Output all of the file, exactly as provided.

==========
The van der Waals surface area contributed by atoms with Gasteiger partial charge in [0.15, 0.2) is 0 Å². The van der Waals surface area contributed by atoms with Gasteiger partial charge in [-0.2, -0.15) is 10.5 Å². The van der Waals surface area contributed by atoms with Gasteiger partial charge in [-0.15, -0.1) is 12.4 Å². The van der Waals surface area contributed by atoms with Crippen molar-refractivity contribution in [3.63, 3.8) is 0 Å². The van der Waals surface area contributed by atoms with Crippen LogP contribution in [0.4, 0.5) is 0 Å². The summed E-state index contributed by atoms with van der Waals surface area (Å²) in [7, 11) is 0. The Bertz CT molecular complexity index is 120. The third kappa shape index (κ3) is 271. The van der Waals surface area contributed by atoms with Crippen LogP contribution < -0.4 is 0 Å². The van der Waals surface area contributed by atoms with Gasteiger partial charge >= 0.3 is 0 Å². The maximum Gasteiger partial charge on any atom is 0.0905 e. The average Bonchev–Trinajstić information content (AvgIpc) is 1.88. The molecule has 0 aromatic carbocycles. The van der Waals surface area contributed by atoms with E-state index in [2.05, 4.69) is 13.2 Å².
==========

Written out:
The van der Waals surface area contributed by atoms with Gasteiger partial charge in [0.15, 0.2) is 0 Å². The van der Waals surface area contributed by atoms with Gasteiger partial charge in [-0.2, -0.15) is 10.5 Å². The van der Waals surface area contributed by atoms with Gasteiger partial charge in [-0.15, -0.1) is 12.4 Å². The van der Waals surface area contributed by atoms with Crippen molar-refractivity contribution in [3.63, 3.8) is 0 Å². The van der Waals surface area contributed by atoms with Crippen LogP contribution in [0.4, 0.5) is 0 Å². The summed E-state index contributed by atoms with van der Waals surface area (Å²) in [7, 11) is 0. The Bertz CT molecular complexity index is 120. The third kappa shape index (κ3) is 271. The van der Waals surface area contributed by atoms with Crippen LogP contribution < -0.4 is 0 Å². The van der Waals surface area contributed by atoms with Gasteiger partial charge >= 0.3 is 0 Å². The maximum Gasteiger partial charge on any atom is 0.0905 e. The average Bonchev–Trinajstić information content (AvgIpc) is 1.88. The molecule has 0 aromatic carbocycles. The van der Waals surface area contributed by atoms with E-state index in [2.05, 4.69) is 13.2 Å².